Standoff is award-winning journalist Jamie Thompson's gripping account of a deadly night in Dallas, told through the eyes of those at the center of the events, who offer a nuanced look at race and policing in America
On the evening of July 7, 2016, protesters gathered in cities across the nation after police shot two black men, Philando Castile and Alton Sterling. As officers patrolled a march in Dallas, a young man stepped out of an SUV wearing a bulletproof vest and carrying a high-powered rifle. He killed five officers and wounded eleven others.
It fell to a small group of cops to corner the shooter inside a community college, where a fierce gun battle was followed by a stalemate. Crisis negotiator Larry Gordon, a 21-year department veteran, spent hours bonding with the gunman—over childhood ghosts and death and shared experiences of racial injustice in America—while his colleagues devised an unprecedented plan to bring the night to its dramatic end.
Thompson’s minute-by-minute account includes intimate portrayals of the negotiator, a surgeon who operated on the fallen officers, a mother of four shot down in the street, and the SWAT officers tasked with stopping the gunman. This is a deeply affecting story of real people navigating a terrifying crisis and a city's attempts to heal its divisions.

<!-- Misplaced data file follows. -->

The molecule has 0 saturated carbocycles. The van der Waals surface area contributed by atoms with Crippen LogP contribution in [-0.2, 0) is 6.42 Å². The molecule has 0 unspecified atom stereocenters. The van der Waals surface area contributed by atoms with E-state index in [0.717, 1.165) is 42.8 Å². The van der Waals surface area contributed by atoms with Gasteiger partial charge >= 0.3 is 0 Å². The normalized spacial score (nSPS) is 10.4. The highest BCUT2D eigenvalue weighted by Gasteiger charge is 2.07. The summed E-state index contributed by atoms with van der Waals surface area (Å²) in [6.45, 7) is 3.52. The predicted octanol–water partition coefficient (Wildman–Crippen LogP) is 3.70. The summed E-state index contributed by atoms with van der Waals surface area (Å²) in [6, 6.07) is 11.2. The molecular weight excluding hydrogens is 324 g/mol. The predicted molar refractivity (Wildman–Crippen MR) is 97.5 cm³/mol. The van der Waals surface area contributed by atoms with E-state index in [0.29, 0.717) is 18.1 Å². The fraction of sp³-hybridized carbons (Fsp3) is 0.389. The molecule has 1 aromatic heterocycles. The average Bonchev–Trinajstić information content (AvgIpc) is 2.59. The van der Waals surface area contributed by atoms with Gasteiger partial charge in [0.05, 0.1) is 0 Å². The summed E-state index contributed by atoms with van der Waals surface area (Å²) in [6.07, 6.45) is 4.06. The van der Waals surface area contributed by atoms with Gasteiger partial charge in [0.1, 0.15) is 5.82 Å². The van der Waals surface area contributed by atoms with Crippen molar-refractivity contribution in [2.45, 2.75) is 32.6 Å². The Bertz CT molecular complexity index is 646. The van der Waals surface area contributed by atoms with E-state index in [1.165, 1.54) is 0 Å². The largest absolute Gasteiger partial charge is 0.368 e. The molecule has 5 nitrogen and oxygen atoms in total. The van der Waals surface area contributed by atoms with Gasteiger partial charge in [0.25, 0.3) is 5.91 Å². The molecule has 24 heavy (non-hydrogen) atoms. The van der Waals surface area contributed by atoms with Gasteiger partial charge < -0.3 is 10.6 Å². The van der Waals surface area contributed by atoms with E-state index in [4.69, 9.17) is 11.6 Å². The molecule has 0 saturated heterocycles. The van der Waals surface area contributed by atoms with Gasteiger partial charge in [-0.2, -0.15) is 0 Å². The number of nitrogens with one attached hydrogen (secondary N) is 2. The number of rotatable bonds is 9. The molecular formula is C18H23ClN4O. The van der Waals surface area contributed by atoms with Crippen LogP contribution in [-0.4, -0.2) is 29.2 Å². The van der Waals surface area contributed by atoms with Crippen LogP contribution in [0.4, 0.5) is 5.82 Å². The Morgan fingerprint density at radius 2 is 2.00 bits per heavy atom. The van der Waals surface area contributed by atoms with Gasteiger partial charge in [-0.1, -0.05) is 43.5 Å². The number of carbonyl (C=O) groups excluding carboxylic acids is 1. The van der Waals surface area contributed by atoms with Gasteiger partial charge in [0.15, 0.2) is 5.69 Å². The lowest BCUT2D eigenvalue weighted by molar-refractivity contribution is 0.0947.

Journalist Thompson debuts with a spellbinding and meticulously researched account of the deadly attack on Dallas law enforcement officers at a July 2016 rally to protest the police shootings of Philando Castile, in Minnesota, and Alton Sterling, in Louisiana. Drawing on interviews and video and audio recordings, Thompson recreates the assault which killed five police officers, wounded 11 people, and ended with the death of attacker Micah Xavier Johnson by robot-delivered bomb from the perspectives of key players including Dallas police chief David Brown; SWAT team negotiator Larry Gordon; protester Shetamia Taylor, who was shot in the leg while shielding her son from Johnson's bullets; and trauma surgeon Brian Williams, who operated on the wounded officers. Thompson laces her moment-by-moment rundown of the event with harrowing descriptions of the string of police killings that galvanized the Black Lives Matter movement, and illuminating historical tangents about the JFK assassination, the Attica prison uprising, and the disastrous 1985 police bombing of a black activist group's headquarters in Philadelphia. Throughout, she spotlights the complexities of the racial dynamics involved, noting, for example, that Williams, "the only black doctor on a team of twelve trauma surgeons," both sympathized with Johnson's anger over police killings of black men and tried to save the lives of the white cops he targeted. This standout account is both a riveting page-turner and a nuanced portrait of one of contemporary America's most divisive social issues.